The men were not in the slightest outdone and were universally excellent with Richard Abel on top form as Field Marshall Haig, and Steve Brooks and Matt Kerslake making a wonderful job of the hilarious bayonet practice scene. Much of the men’s singing was in chorus and I was more than a little moved at the level of commitment and professionalism shown by some of the younger boys. It’s one thing to have your hair cut off, but to back it up with a strong, often moving performance is altogether something else.
The penultimate paragraph honours almost got shared throughout the cast but for a number of reasons I have decided they should go to the omnipresent Allan Lord, who seemed to be having the time of his life. I was a little hard on him after the pantomime but I have nothing but praise for him this time as he swept from one character to another changing hats and accents as he went with not even a suggestion of missing a syllable, let alone a word. It was a masterful, compelling performance that encompassed the very spirit of this production and, dare I say it, this United Kingdom as it was in 1914.
An incredibly moving piece of theatre that had me in tears several times. As the numbers of dead and wounded were shown on the screen I still, after all these years, find it incredible, horrifying and actually increasingly difficult to comprehend. For me the most moving part were the names of the local fallen that opened the show. I just wanted to clap as the roll ended but was so misty eyed I missed my moment. Warmest congratulations to Director David Brammer, Musical Director Kate Mould and Choreographer Penny Cooke for a quality product that was difficult to fault, although I suspect that if the subject matter did not interest you, much of the production might have dragged, but as we commemorate 100 years since that ghastly day in 1914 I was captivated throughout.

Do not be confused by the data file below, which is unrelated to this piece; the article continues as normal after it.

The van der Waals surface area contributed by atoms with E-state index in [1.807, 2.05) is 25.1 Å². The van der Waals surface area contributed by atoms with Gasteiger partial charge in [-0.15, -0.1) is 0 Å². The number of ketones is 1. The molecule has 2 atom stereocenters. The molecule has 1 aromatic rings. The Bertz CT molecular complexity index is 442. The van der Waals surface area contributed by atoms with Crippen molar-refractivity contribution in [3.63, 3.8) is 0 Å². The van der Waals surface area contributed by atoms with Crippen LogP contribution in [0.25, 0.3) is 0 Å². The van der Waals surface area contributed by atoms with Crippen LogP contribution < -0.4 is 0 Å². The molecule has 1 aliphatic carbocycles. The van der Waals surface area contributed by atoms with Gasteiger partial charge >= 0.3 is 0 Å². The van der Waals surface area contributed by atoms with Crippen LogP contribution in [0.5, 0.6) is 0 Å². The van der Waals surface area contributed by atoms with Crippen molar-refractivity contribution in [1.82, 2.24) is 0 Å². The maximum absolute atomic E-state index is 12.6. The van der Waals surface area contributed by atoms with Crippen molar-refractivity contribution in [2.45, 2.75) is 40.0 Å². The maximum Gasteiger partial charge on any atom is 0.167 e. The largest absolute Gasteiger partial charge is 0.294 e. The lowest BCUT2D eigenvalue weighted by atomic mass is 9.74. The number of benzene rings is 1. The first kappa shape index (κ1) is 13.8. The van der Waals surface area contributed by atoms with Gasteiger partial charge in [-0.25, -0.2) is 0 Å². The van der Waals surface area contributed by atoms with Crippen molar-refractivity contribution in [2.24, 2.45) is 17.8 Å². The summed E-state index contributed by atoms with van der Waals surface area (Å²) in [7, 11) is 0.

Stephen P E Hayter
(District Representative NODA Easter Region – Area 4 North)
'Oh What a Lovely War' is the story of WWI told through comedy, drama and song. It's a difficult play to produce as it walks the fine line between humour and tragedy, and deals with a vast and complicated subject.
Luckily, director David Brammer and his cast did a fantastic job, respectfully commemorating those who lost their lives while also using the play's satirical elements to comment on the absurdity of war.
The unfolding historical drama is set against a series of contemporary songs, which give the show a real 'end of the pier' feel, despite the darker themes. The realisation that so many men died during the campaign was a particularly sobering one and – as you might expect – the humour in this show is pitch black.